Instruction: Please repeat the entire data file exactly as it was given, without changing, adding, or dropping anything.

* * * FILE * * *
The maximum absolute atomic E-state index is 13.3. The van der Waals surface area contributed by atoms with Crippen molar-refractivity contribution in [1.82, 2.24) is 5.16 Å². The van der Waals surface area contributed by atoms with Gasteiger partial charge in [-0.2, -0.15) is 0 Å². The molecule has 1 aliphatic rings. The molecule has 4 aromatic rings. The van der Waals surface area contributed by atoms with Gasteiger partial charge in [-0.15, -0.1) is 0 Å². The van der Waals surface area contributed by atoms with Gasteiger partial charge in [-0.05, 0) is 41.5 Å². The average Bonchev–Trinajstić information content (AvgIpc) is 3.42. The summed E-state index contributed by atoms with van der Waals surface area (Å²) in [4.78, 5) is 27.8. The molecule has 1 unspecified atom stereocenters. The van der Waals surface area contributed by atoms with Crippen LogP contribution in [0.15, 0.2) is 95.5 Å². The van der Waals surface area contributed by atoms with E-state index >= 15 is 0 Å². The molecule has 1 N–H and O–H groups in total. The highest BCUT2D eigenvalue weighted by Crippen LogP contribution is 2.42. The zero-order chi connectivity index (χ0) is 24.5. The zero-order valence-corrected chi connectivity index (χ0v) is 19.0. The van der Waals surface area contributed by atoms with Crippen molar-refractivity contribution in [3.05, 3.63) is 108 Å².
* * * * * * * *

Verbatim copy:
The maximum absolute atomic E-state index is 13.3. The van der Waals surface area contributed by atoms with Crippen molar-refractivity contribution in [1.82, 2.24) is 5.16 Å². The van der Waals surface area contributed by atoms with Gasteiger partial charge in [-0.2, -0.15) is 0 Å². The molecule has 1 aliphatic rings. The molecule has 4 aromatic rings. The van der Waals surface area contributed by atoms with Gasteiger partial charge in [-0.15, -0.1) is 0 Å². The van der Waals surface area contributed by atoms with Gasteiger partial charge in [-0.05, 0) is 41.5 Å². The average Bonchev–Trinajstić information content (AvgIpc) is 3.42. The summed E-state index contributed by atoms with van der Waals surface area (Å²) in [4.78, 5) is 27.8. The molecule has 1 unspecified atom stereocenters. The van der Waals surface area contributed by atoms with Crippen LogP contribution in [0.15, 0.2) is 95.5 Å². The van der Waals surface area contributed by atoms with E-state index >= 15 is 0 Å². The molecule has 1 N–H and O–H groups in total. The highest BCUT2D eigenvalue weighted by Crippen LogP contribution is 2.42. The zero-order chi connectivity index (χ0) is 24.5. The zero-order valence-corrected chi connectivity index (χ0v) is 19.0. The van der Waals surface area contributed by atoms with Crippen molar-refractivity contribution in [3.05, 3.63) is 108 Å².